3. Share the results on Twitter with #bachtoberfest
  4. The best will be cut together and featured on 
  5. Delightful venues (swimming pool? night club? barn? park? winery? brewery? bowling alley) are encouraged!
  6. Team up with friends—if you don't have any classical music friends then go to and find a few hundred of us waiting for you. 
  7. Does your neighbor work at a hipster bike shop or indie clothing line? Consider getting them to offering their space to #bachtoberfest peeps for an afternoon session. 
  8. Participants who upload a video will get a limited edition "Bachotberfest" poster created by yours truly. Sell it on Ebay, or use to line your birdcage, or frame for prosperity. All uses OK.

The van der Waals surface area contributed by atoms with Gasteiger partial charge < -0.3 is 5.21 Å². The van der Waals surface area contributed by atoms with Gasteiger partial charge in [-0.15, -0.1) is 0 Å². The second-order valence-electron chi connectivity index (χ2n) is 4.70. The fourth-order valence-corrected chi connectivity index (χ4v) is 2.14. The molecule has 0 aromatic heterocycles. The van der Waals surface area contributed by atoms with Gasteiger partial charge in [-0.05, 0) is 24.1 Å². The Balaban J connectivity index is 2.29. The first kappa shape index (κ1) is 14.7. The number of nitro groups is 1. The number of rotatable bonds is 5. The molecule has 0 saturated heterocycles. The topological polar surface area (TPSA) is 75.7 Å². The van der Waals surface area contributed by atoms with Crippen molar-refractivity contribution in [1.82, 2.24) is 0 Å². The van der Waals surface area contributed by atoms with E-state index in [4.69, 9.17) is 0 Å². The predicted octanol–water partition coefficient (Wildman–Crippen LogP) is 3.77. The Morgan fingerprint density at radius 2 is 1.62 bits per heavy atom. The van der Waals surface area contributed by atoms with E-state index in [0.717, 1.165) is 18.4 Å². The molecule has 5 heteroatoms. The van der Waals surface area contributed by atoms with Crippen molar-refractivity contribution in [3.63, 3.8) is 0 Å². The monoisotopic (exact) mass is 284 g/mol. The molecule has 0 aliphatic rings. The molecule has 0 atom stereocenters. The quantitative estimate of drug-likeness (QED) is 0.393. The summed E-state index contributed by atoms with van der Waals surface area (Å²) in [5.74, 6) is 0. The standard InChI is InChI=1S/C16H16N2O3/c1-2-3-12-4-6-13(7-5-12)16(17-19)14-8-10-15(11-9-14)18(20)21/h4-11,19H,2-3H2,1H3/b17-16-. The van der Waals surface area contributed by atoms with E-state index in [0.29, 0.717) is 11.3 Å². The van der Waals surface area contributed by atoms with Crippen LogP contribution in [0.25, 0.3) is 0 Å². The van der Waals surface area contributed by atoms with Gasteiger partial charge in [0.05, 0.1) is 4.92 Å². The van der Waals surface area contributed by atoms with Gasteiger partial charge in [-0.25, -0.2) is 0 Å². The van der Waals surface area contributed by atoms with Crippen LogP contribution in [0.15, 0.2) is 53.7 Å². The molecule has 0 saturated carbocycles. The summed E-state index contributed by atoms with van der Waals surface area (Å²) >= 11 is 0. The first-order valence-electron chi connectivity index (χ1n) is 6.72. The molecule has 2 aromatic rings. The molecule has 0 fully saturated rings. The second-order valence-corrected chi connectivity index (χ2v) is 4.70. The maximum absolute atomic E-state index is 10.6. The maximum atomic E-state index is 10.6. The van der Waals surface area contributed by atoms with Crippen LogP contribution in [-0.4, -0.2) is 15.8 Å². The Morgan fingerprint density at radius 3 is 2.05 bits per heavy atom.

Who's in? Send me a Tweet to claim your BWV. Here's an example:

Personal call to action

I know there's a little Bach in your rep, but don't worry about giving us perfection: this is a celebration! Video yourself having a little fun while living the Awesome Music lifestyle of unmatched intellectual rigor (all day every day) and ecstatic passion for experiencing life both inside and outside of the rehearsal room. Do it!

Let's bring the chamber back to chamber music. Set-dress your living room. Invite your talented-art-friends over to light and film you. Wear something that looks like you want to be seen and heard. Borrow a mic from your friend's sister's indie-band or from the AV closet at the conservatory. Post it and celebrate.

One last thing: improvise the cadenza.

Monday, August 6, 2012

Mischievous Genius

Timothy Andres remixed Mozart's Coronation Concerto the way R.Kelly remixed Ignition—better than the original, and so much dirtier.

I could describe the notes for you: A little bit of Mozart, a little bit of Andres, sometime a little bit of both at the same time, but better analysis could be done by someone other than me.